I had the privilege of moderating a panel discussion at the DebtCon (Interdisciplinary Sovereign Debt Research and Management Conference)
in Geneva this week under the theme of “Whither Europe?” As impressive as the individual panelists were, the combination was even more interesting, as were the exchanges among panelists and with the audience. We touched upon a broad array of topics
under one overarching theme: what are the long-term perspectives for the Eurozone and the European Union?
Frank Gill from
Standard and Poor’s thinks the Eurozone crisis is over and pointed to reduced balance of payments imbalances as clearest indication. However, he also pointed to continuous imbalances in financial accounts, which raises the perspective of future
fragility, especially in the absence of effective private risk sharing mechanisms in the form of a pan-Eurozone banking market.
Zilioli (ECB) reported on the progress that has been made in converting the ESM into a full-fledged EMF, which should make future sovereign crises easier to handle (by an explicit mandate to restructure an unsustainable sovereign debt burden, provision
of liquidity to financially distressed Eurozone governments, but also with policy conditionality) and would be a more institutionalized replacement for the Troika. On the other hand, Maria
Cannata from the Italian Treasury thinks it is rather risky to discuss debt restructuring in the first place, so as to not invite speculative attacks. She insisted that Italian sovereign debt is categorically sustainable, in spite of doubts expressed
by academics (e.g., by co-organizer Ugo Panizza and Barry Eichengreen). Is the problem really solved if we do not talk about it, I wonder? And do such sustainability
predictions rely on permanently low interest rates?
Michel Aglietta (CEPII) took a long-term perspective and focused on the need for joint, infrastructure investment and countercyclical
fiscal policy in the Eurozone or even the European Union, similar to the Juncker plan, and on the suggestions of creating a small Eurozone budget with a finance minister. My doubt is to what extent such long-term investing and infrastructure projects
have to be undertaken exclusively with public money and under government management or whether this should be a task for and provide the impetus to construct a capital market union to lever private resources. Several panelists pointed to the need for a fiscal
union (however small it starts) in spite of arguments by Martin Sandbu to the contrary. I am in the middle of this and agree with Martin that in the presence of a well working private
risk sharing mechanism (which would imply not just completing the banking union but getting effectively to a single Eurozone banking market and frictionless capital markets) a fiscal union might not be as necessary. The problem is that it’ll take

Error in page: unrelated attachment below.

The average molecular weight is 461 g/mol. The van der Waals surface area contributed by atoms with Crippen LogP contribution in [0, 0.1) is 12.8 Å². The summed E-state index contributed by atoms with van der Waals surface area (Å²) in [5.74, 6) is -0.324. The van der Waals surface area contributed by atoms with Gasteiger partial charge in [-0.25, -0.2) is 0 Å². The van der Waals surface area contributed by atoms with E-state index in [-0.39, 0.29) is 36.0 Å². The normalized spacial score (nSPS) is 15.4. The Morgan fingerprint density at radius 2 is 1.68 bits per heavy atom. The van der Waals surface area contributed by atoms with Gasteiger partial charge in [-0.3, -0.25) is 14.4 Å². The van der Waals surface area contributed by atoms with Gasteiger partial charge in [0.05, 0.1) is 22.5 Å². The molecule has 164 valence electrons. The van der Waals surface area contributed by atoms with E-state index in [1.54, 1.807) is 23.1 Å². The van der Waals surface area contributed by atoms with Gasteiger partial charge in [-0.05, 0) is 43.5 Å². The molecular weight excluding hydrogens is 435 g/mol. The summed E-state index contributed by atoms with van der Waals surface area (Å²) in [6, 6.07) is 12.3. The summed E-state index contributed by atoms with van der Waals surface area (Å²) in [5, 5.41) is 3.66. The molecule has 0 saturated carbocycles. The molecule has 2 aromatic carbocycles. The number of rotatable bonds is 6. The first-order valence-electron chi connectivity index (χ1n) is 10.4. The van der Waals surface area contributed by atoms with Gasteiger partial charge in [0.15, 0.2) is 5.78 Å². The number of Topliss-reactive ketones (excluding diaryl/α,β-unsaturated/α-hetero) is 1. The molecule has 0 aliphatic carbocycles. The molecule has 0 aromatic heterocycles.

some time until we get to this single Eurozone banking market and the start into a fiscal union cannot only be a useful macroeconomic tool but might also help reignite popular support for the European idea, if done correctly.
not least, Yannis Manuelides pointed to the accountability-decision-taking conundrum (my wording) in the Eurozone and European Union. Political accountability is currently primarily
at the national level but more and more of the decision-taking has to happen on the Eurozone level, without there being an equivalent institutional structure of voice and accountability. This important point relates back to the discussion on the
rise of populism across Europe and the increasing disenchantment of people with the European Union and the European idea. Some contributors to our book Quo Vadis Europe?
have pointed to a concrete example in that it is the European Union that imposes austerity while at the same time seemingly not offering any social safety net (which has stayed on the national level). In my view, this points to a deeper problem:
the European project including the Eurozone has been constructed through inter-governmental agreements (even though ratified by national parliaments or even national referendums) – does Europe need a Constituante?
In conclusion –
yes, the crisis is over, but after the last crisis is always before the next crisis. Europe has started the process of building better crisis management institutions and tools. Are we there yet? Not quite yet… Whither Europe?
No, as long as we avoid the pitfalls of nationalist and populist politics and economics.